Assessing the nutritional status and weight changes of breast cancer patients receiving chemotherapy in the Tamale Teaching Hospital

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Weight of cancer patients including breast cancer (BC) are normally affected due to the effects of chemotherapy on food intake and body tissues from drug toxicity and tolerance or intolerance of chemotherapy as a whole. The aim of this investigation was to assess nutritional status and weight changes of BC patients receiving chemotherapy over the three periods of treatment. A prospective cohort study was conducted on 17 participants diagnosed BC, to collect data on three different occasions. Anthropometric parameters and nutritional food habits and food groups’ diversity were assessed using biomedical impudence machine and Food and Agricultural Organizational food diversity questionnaire on dietary diversity (WDDS). Biochemical profile data (haemoglobin and albumin) were obtained from patient’s file. The mean age of participants was found to be 43 (13.2) years. Patients were made of 23.5% businesswomen or traders, housewives (29.4%) and majority of 64.7% had no formal education, 17.6% who were educated at the tertiary level. Mean height of participants was 1.64 ± 0.07 m, and the mean weight had increased from 68.5 ± 21.20 kg to 69.3 ± 20.95 kg before chemotherapy and after second cycle treatment. A change in weight with mean of 0.99 ± 1.8 kg was observed. After second cycle of treatment the body mass index of six (6) and waist circumference of eight (8) respondents were at risk for comorbidities, breast cancer recurrence and cardiovascular diseases though thirteen (13) had normal level of skeletal muscle. Association was found between height and weight change. Means of haemoglobin and albumin were respectively recorded as 11.5 (1.1 g/dl) and 42.1 (9.0 g/l) after second cycle chemotherapy; three and two respondents had haemoglobin and albumin levels lower than normal (< 10.0 g/dl) and (< 35.0 g/l,) respectively after the second cycle treatment. Most (16; 94.1%) respondents consumed grains or starchy staple foods, legumes, nuts and seeds, meat, and 12 (70.6%) used dark green vegetables. Less than half of the sample 29.4%, 23.5%, and 41.1%, respectively, consumed milk and its products, vitamin A-rich vegetables and fruits, and other fruits and vegetables after second cycle chemotherapy. The change in weight after treatment had correlation with some anthropometric parameters such as height, body mass index, waist circumference and body fat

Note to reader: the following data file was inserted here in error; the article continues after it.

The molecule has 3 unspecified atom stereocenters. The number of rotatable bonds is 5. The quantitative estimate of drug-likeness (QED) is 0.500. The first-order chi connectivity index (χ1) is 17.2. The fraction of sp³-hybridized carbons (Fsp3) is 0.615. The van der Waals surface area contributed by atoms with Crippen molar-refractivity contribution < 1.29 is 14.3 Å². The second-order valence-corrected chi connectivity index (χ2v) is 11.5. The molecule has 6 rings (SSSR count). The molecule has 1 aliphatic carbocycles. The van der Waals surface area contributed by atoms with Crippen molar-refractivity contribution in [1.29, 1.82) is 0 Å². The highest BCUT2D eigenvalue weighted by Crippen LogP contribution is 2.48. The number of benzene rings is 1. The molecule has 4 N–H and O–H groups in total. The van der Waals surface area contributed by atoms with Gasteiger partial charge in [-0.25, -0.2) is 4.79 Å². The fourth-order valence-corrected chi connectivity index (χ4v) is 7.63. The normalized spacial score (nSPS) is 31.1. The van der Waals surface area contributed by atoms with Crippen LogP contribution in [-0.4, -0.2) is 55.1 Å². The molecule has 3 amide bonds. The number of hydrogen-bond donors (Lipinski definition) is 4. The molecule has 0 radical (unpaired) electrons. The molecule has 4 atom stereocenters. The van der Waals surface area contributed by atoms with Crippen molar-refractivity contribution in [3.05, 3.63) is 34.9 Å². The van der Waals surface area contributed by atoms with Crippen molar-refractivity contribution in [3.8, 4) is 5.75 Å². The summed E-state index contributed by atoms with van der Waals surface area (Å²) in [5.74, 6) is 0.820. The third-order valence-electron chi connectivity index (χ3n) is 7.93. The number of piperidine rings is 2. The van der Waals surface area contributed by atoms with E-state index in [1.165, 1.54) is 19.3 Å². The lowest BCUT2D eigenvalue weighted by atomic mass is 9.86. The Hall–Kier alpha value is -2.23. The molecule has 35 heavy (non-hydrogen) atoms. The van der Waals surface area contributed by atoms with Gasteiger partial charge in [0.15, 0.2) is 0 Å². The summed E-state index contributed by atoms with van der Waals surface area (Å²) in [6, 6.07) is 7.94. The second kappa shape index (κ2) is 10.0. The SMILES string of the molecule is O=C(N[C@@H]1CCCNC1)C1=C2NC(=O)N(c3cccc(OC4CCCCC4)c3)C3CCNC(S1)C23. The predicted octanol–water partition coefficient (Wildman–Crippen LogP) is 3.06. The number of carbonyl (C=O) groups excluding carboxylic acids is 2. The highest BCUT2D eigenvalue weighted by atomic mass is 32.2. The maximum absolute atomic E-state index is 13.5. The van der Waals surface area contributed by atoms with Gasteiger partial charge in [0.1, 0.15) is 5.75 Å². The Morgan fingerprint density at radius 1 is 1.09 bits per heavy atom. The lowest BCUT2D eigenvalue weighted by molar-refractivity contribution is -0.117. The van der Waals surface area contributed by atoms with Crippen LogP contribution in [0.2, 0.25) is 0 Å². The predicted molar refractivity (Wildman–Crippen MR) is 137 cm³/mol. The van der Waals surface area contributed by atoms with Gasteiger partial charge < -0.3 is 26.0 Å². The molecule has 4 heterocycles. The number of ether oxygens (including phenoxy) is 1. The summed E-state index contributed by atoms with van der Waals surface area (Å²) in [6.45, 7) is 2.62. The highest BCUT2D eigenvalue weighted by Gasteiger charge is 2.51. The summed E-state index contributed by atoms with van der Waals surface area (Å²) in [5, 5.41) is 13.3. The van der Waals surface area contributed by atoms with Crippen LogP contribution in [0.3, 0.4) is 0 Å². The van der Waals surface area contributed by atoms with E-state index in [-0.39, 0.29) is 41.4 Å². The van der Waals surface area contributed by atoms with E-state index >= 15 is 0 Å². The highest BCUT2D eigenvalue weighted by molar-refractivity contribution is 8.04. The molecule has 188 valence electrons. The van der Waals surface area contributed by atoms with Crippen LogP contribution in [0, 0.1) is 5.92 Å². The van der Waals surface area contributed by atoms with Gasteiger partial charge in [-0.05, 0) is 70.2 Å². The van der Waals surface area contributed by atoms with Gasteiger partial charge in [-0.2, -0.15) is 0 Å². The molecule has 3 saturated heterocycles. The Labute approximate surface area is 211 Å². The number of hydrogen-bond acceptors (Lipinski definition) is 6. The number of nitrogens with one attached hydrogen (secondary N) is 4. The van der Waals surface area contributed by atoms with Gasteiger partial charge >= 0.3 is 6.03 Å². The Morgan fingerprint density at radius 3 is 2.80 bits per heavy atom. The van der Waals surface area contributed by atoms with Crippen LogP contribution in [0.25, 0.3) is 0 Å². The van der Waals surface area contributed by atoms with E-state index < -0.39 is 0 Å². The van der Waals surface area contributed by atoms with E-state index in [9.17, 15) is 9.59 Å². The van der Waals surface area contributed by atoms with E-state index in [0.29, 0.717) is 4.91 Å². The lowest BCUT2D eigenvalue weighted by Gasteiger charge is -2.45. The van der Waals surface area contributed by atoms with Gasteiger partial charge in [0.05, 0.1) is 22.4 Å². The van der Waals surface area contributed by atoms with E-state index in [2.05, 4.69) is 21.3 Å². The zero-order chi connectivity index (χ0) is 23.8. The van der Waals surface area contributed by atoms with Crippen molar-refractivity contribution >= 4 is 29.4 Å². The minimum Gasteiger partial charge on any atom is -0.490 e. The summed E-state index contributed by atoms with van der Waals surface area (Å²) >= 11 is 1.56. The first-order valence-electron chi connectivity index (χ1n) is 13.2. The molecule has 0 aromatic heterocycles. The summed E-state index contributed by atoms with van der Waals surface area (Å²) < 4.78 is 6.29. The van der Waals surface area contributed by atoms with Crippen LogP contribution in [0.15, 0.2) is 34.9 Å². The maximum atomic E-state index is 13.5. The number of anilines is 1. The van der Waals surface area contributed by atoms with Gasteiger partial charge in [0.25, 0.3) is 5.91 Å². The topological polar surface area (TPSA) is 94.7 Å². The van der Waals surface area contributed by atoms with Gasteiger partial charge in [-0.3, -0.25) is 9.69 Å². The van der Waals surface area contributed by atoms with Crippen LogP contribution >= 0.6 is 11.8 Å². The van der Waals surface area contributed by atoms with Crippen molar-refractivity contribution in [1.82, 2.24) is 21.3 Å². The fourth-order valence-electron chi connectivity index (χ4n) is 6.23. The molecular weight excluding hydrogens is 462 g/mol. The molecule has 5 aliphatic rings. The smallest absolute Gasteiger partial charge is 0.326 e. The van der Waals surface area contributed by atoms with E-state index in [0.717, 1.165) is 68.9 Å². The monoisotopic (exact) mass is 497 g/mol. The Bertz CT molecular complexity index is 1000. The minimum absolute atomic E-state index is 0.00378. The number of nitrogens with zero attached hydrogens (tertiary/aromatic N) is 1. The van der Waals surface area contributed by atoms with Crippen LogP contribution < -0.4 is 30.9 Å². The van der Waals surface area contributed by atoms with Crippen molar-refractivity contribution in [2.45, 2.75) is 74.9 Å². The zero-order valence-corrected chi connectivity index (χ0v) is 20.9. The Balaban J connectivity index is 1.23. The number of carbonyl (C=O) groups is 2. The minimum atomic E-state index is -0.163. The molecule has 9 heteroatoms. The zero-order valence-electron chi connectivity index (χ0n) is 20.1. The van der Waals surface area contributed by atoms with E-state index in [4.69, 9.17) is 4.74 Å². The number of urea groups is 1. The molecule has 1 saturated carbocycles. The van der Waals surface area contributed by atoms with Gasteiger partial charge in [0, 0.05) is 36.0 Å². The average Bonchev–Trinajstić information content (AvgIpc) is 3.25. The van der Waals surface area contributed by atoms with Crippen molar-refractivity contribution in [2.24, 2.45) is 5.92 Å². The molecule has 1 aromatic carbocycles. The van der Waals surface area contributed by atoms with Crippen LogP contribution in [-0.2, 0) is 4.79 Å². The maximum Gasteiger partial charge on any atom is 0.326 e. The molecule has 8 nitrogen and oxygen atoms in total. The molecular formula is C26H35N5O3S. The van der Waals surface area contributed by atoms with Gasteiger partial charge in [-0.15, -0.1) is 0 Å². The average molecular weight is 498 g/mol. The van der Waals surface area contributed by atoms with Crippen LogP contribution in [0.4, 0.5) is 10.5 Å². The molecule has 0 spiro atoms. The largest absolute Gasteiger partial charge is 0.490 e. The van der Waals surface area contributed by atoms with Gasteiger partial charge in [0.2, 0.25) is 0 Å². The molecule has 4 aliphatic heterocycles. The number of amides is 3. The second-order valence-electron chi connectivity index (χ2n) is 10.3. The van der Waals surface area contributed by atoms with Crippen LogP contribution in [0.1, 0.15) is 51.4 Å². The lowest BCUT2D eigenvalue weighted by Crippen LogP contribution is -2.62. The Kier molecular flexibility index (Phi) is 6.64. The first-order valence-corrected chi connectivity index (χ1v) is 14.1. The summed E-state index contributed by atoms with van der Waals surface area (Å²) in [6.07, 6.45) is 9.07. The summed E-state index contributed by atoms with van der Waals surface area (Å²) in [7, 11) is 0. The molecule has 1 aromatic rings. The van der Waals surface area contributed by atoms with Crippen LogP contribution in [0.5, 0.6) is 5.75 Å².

A thesis presented to the Department of Biochemistry and Biotechnology, Faculty of Biosciences, College of Science, in partial fulfilment of the requirements for the award of Master of Science Degree in Human Nutrition and Dietetics
Nutritional status, Weight changes, Breast cancer patients, Patients, TTH